Foreign Official Immunity in the International Law Commission: The Meanings of 'Official Capacity'

109 AJIL Unbound 156 (2015)

UC Davis Legal Studies Research Paper

5 Pages Posted: 17 Dec 2015

See all articles by William S. Dodge

William S. Dodge

University of California, Davis - School of Law

Date Written: December 14, 2015

Abstract

This short essay examines the definition of “act performed in an official capacity” in the International Law Commission’s work on the topic of Immunity of State Officials from Foreign Criminal Jurisdiction. International law relies on the concept of “official capacity” in different contexts, and the concept must take its meaning in each context from the purpose it is intended to serve. The fact that a person inflicts pain and suffering in an official capacity within the definition of torture under international law, for example, does not necessarily mean that he is entitled to immunity from foreign criminal jurisdiction for his acts of torture. The essay faults the ILC’s Fourth Report for conflating these different concepts of official capacity and argues that serious international crimes — those crimes over which nations may exercise universal jurisdiction — should not be considered official acts for purposes of immunity.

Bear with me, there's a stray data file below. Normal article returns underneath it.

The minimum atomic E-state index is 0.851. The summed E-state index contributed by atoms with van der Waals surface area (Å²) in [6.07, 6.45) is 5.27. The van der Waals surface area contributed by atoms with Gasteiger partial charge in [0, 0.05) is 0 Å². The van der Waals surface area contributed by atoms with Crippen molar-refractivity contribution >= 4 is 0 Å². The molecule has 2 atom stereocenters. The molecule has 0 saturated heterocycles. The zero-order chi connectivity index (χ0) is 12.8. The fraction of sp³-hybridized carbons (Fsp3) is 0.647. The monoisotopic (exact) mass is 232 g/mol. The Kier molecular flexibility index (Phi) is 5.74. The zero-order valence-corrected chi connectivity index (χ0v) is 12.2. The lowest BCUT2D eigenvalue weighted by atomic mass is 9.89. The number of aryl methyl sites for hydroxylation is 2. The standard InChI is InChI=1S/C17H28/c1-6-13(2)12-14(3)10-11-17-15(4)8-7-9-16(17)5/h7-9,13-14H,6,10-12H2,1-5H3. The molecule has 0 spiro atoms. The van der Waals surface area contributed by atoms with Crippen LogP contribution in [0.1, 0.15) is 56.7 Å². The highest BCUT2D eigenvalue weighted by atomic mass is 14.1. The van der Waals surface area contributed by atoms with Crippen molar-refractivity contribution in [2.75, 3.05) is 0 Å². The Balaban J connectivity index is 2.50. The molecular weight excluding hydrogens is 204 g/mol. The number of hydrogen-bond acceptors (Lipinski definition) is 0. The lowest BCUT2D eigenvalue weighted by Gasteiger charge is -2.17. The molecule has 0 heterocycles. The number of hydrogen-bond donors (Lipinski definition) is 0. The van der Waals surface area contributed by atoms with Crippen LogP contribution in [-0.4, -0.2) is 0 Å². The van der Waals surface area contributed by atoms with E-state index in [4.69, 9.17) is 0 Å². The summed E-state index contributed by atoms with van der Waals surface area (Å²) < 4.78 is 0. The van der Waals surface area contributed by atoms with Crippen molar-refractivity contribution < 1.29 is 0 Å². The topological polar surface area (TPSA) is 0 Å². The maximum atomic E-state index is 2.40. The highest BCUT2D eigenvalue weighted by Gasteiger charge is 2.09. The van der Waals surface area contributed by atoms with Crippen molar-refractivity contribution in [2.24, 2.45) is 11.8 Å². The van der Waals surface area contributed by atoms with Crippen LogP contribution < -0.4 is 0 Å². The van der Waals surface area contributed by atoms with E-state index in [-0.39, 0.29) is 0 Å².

Keywords: Immunity, International Law Commission, Official Act, Official Capacity

Suggested Citation

Dodge, William S., Foreign Official Immunity in the International Law Commission: The Meanings of 'Official Capacity' (December 14, 2015). 109 AJIL Unbound 156 (2015), UC Davis Legal Studies Research Paper, Available at SSRN: https://ssrn.com/abstract=2703907

William S. Dodge (Contact Author)

University of California, Davis - School of Law ( email )

Martin Luther King, Jr. Hall
Davis, CA CA 95616-5201
United States

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